11 October 2010

Larry Cleland by James Zee

Larry Cleland

In 1946, during the post-war boom in Australian comics, the Vee Publishing Co. entered the market with an extensive programme of US Fawcett reprints. This company became Larry Cleland Pty. Ltd around 1949/50, although Stanley Larry Cleland had been associated with the company since its foundation.

Cleland has no publishing record prior to Vee Publishing, and it is unknown how he secured the rights to Fawcett's material. However, the company quickly expanded its range of black and white reprint editions to include a dozen or more humour, super hero and western comics.

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26 August 2010

Frew by James Zee


While The Phantom is Frew Publications' most famous and only remaining comic, from the late 1940s the company also published a wide range of other reprints and original Australian comics.

In 1948, Ron Forsyth, Jim Richardson, Jack Eisen and Peter Watson put in £500 each to found Frew, using an acronym of their four surnames to name the new company—although Eisen and Watson withdrew before the first comic was produced. For the next 40 years, Forsyth and Richardson shaped the company into an Australian icon.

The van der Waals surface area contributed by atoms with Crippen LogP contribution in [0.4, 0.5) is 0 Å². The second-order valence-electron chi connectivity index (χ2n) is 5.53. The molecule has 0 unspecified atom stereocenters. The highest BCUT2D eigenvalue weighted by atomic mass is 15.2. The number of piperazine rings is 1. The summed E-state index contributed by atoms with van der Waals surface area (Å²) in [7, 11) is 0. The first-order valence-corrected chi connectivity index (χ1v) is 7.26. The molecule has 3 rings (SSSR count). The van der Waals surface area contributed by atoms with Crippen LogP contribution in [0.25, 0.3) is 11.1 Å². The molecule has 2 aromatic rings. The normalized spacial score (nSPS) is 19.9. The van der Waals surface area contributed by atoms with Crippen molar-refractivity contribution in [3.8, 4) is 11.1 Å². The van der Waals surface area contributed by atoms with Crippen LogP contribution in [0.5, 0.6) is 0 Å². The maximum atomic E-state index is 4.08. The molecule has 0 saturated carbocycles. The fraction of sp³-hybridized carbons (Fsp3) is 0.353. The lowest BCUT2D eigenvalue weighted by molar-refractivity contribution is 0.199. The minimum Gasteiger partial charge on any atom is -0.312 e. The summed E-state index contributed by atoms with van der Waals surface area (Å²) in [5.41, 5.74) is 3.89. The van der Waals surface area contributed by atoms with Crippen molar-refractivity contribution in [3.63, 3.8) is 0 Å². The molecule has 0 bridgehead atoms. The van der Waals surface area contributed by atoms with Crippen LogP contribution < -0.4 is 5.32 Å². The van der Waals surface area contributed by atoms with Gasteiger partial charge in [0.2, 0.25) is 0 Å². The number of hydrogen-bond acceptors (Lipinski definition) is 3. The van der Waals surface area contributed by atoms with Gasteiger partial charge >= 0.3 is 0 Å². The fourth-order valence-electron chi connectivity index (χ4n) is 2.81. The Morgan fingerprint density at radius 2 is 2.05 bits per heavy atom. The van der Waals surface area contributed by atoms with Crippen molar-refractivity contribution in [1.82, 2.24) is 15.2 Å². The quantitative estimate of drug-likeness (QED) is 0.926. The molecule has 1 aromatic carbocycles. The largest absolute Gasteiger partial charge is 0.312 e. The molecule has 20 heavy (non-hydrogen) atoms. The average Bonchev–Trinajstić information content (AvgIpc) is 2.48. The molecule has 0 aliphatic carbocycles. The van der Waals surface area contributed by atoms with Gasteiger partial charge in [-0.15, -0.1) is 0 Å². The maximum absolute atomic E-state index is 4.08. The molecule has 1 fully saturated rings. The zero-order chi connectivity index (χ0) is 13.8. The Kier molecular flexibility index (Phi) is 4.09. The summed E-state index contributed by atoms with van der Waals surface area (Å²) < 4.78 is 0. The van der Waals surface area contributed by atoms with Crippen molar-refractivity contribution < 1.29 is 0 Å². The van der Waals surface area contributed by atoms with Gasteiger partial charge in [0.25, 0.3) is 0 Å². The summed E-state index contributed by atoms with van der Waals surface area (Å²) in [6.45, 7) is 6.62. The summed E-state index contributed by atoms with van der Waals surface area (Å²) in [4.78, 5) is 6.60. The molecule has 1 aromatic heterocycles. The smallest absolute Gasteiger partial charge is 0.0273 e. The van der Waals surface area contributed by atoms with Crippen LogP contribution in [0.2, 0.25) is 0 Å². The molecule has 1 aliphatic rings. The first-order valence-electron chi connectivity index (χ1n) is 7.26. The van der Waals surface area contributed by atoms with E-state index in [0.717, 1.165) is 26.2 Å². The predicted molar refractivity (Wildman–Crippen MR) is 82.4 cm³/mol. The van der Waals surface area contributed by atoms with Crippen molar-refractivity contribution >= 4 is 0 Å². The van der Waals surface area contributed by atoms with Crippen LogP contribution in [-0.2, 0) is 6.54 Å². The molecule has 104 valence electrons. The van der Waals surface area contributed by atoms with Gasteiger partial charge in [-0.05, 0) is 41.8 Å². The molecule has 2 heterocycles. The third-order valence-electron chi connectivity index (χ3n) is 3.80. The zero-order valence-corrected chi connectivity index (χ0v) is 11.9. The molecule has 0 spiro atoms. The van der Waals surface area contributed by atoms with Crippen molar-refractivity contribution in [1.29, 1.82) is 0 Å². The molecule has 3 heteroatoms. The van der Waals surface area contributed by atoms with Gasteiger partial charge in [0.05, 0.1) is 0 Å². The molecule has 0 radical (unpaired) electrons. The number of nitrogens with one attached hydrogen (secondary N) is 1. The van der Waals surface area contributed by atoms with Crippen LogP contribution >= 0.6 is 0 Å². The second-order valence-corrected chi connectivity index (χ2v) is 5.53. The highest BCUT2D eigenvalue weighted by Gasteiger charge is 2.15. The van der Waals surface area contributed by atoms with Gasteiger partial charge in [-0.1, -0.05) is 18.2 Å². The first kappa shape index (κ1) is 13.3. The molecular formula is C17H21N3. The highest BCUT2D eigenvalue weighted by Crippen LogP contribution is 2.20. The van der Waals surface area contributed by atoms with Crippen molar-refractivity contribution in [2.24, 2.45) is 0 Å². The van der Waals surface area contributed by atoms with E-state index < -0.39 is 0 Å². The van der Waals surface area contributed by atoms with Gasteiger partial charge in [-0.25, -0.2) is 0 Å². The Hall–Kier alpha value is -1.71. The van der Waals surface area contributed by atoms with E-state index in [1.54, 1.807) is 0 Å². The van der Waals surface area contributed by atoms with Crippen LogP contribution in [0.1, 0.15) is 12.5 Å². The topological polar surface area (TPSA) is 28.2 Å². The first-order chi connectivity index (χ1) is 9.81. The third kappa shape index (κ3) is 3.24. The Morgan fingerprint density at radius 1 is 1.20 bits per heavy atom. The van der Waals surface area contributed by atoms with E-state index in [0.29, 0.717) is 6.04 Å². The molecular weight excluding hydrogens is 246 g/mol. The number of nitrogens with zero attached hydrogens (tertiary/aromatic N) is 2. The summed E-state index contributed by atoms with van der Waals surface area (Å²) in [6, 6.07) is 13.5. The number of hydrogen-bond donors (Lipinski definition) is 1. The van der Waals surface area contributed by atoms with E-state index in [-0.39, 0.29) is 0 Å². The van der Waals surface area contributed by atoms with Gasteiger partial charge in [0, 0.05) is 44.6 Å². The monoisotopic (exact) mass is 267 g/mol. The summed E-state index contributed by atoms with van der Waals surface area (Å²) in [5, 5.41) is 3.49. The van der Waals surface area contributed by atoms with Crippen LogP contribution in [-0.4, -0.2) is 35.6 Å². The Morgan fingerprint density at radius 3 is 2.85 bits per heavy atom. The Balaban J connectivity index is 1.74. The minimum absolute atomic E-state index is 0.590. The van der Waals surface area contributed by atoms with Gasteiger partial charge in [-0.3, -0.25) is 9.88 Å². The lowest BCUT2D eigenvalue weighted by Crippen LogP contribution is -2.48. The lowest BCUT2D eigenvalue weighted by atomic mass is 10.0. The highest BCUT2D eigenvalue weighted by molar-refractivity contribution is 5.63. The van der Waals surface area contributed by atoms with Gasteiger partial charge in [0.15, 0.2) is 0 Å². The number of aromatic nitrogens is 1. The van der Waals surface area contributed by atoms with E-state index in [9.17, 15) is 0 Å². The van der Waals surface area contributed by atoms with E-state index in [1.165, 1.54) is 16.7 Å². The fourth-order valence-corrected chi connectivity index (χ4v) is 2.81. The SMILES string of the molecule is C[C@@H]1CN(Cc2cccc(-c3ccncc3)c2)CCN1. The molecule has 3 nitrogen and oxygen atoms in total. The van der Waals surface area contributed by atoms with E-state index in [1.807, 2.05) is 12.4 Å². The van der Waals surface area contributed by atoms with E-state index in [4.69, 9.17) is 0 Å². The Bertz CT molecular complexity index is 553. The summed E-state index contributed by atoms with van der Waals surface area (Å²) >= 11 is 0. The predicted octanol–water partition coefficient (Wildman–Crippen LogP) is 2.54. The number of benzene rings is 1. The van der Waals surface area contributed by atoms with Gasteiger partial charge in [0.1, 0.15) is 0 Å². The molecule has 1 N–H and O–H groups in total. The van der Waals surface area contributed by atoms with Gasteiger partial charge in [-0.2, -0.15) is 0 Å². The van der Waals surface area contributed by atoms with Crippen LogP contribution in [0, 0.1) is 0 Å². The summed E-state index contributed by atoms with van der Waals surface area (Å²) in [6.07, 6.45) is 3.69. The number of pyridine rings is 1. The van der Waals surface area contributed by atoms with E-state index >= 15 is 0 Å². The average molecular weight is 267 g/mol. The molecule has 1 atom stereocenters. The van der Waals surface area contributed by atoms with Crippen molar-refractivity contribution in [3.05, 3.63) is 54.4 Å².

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5 August 2010

Newton by James Zee


Newton Comics was a short-lived range of Marvel reprints produced in 1975 and 1976 as part of an excentric publishing empire based around Maxwell Newton's six year run on the trashy tabloid, the Melbourne Sunday Observer.

When publisher Gordon Barton abandoned his Observer in 1971, Newton quickly put out a replacement through Regal Press. The comics were part of a range of magazines and external jobs that kept the presses running throughout the week, not just the two days needed for the Sunday Observer. Other projects included teen mags such as Scream and Sweet, entertainment publications National Tattler and TV Guide, and the pornographic Pleazure, Eros and Kings Cross Whisper.

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4 July 2010

International sources by James Zee

International sources